The resort is in a great location for loafers like us; there’s Pier Grocer for some light breakfast or cocktail fare across the way and a few local bars and restaurants within a brief walk. You can easily have a pizza or a sandwich in your bathing suit.
At sundown, we enjoyed the excellent Daniel’s by the Sea which serves fresh grilled lobster, snapper prepared in their spicy Creole sauce, and snook, a local fish we tried with butter and pesto. A big basket of garlic bread, steaks, salads, a variety of pastas, provide something for everyone in the family at reasonable prices.
More sophisticated for a dressier evening that is still casually kid-friendly, Canoa has a more international menu with a Caribbean flair. We loved our deliciously light Arawak cod and lobster fritters and their Conch Stew St. Maarten, served in a rich curry with rice and locally grown carrots on the side.
Culinary Delights of Saint Martin, the Caribbean’s Self-Styled Culinary Capital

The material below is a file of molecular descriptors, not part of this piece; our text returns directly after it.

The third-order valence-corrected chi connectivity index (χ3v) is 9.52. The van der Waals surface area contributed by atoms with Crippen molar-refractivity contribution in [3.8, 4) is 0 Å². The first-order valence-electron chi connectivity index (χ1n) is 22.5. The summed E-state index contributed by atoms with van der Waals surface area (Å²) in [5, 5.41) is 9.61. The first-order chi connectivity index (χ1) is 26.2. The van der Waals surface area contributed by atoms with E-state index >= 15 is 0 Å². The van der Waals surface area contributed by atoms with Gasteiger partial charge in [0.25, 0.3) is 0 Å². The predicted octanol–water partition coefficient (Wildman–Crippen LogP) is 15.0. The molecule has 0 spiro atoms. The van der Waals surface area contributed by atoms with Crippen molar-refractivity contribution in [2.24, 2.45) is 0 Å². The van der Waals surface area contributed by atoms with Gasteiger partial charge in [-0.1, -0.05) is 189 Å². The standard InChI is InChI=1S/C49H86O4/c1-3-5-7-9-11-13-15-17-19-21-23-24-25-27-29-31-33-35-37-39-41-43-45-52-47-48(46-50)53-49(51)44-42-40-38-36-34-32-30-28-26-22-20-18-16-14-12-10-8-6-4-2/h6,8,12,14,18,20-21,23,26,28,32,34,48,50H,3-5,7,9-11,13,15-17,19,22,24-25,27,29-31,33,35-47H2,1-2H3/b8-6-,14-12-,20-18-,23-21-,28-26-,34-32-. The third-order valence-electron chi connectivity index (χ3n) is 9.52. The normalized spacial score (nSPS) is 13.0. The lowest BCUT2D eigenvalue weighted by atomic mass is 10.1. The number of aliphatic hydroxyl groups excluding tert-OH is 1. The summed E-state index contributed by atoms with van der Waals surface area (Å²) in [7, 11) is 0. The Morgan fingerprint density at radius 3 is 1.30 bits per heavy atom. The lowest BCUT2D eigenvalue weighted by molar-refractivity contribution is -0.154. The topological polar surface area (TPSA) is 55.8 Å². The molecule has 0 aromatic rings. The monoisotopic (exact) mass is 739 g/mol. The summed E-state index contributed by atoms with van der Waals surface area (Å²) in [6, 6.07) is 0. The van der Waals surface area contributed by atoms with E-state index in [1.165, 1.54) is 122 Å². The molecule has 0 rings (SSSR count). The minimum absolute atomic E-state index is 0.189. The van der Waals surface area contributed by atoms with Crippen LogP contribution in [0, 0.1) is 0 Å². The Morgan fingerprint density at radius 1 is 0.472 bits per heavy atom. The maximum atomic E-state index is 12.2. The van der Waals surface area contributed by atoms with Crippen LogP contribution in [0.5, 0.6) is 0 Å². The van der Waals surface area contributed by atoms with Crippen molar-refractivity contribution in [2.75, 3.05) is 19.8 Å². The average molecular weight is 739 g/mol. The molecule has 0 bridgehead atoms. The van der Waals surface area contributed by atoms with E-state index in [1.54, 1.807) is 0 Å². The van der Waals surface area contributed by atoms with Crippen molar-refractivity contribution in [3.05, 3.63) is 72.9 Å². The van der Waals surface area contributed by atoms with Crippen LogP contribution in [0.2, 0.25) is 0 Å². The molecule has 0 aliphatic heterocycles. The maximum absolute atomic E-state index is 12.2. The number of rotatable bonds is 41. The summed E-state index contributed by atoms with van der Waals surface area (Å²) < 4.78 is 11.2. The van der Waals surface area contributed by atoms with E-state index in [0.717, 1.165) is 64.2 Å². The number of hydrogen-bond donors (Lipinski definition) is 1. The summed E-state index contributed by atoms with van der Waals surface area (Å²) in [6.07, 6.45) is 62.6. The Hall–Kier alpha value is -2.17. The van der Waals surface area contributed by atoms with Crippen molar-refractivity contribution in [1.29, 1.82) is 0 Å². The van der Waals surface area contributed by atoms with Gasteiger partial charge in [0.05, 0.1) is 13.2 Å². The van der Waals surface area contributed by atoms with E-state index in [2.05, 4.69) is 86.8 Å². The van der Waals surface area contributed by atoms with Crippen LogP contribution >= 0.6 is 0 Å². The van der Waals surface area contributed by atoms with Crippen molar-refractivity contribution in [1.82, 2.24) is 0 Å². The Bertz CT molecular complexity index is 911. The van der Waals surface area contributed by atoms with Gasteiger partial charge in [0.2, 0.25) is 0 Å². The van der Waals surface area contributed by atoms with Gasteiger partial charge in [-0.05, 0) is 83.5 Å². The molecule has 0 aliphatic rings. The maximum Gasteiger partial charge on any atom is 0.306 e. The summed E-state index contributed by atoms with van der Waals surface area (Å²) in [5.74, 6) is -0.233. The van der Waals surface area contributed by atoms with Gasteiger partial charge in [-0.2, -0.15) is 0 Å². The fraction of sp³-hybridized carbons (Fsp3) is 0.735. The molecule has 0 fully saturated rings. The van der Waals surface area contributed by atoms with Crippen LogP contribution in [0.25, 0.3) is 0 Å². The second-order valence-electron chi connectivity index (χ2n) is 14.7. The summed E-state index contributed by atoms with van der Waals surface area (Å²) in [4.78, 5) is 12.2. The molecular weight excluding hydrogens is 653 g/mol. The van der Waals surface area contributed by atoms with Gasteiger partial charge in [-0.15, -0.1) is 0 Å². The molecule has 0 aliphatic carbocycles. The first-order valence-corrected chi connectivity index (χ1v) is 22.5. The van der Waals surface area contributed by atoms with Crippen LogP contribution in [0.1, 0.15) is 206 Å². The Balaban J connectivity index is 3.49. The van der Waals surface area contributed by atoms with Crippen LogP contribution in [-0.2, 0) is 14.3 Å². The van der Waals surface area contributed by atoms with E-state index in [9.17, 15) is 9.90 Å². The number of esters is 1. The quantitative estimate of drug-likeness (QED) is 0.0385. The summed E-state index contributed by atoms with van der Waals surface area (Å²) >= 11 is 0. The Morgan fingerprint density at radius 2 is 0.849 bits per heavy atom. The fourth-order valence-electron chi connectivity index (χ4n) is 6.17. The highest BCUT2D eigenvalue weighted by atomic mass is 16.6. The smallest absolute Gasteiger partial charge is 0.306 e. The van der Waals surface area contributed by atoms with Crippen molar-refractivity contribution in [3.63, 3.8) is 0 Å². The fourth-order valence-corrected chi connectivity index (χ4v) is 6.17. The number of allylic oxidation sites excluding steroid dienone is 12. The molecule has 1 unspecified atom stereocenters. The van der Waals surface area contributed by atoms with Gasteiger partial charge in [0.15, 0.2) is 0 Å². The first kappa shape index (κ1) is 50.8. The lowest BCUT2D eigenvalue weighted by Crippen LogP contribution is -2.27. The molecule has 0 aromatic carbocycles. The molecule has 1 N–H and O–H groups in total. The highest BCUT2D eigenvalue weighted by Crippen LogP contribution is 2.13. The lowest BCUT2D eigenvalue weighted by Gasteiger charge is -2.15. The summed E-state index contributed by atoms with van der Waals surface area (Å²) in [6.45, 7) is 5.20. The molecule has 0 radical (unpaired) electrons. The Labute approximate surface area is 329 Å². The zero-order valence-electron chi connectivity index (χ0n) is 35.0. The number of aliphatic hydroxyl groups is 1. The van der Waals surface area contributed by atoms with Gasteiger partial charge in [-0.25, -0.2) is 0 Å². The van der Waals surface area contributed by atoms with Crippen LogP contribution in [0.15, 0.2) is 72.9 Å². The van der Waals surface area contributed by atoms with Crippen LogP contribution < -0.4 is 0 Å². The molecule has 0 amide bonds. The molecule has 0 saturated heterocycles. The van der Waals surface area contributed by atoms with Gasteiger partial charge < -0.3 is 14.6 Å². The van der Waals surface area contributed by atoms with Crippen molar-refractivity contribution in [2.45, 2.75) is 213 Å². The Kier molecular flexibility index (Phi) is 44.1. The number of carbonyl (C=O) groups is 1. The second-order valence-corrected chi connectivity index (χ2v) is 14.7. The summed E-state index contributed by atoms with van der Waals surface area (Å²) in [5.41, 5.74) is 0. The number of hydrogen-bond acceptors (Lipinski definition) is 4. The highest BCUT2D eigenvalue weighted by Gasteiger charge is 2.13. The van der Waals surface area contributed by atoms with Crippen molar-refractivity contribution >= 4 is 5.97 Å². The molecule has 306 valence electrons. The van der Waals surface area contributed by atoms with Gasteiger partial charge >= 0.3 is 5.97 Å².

Guavaberries made into a liqueur, fruit-infused hot sauces, and JohnnyBakes bread are island specialties not often found with the American cuisine served on the Dutch side or the fine nouvel cuisine on the other. However, Saint Martin is known for its many lolos, small “locally owned and locally operated” restaurants where grilled meat, BBQ chicken, and a cold drink are served by local chefs.
The waterfront village of Grand-Case is where many lolos are clustered almost namelessly side by side; our driver recommended Top of the Town as the very best.
By all accounts, celebratory dining is best on the French side, too, with good reports about Bistrot Caraibes and l’Auberge Gourmand among many restaurants located by the waterfront in Grand Case. And there’s a good wine list with many French selections, reasonably priced, at all restaurants.
Touring Saint Martin Attractions and Neighboring Isles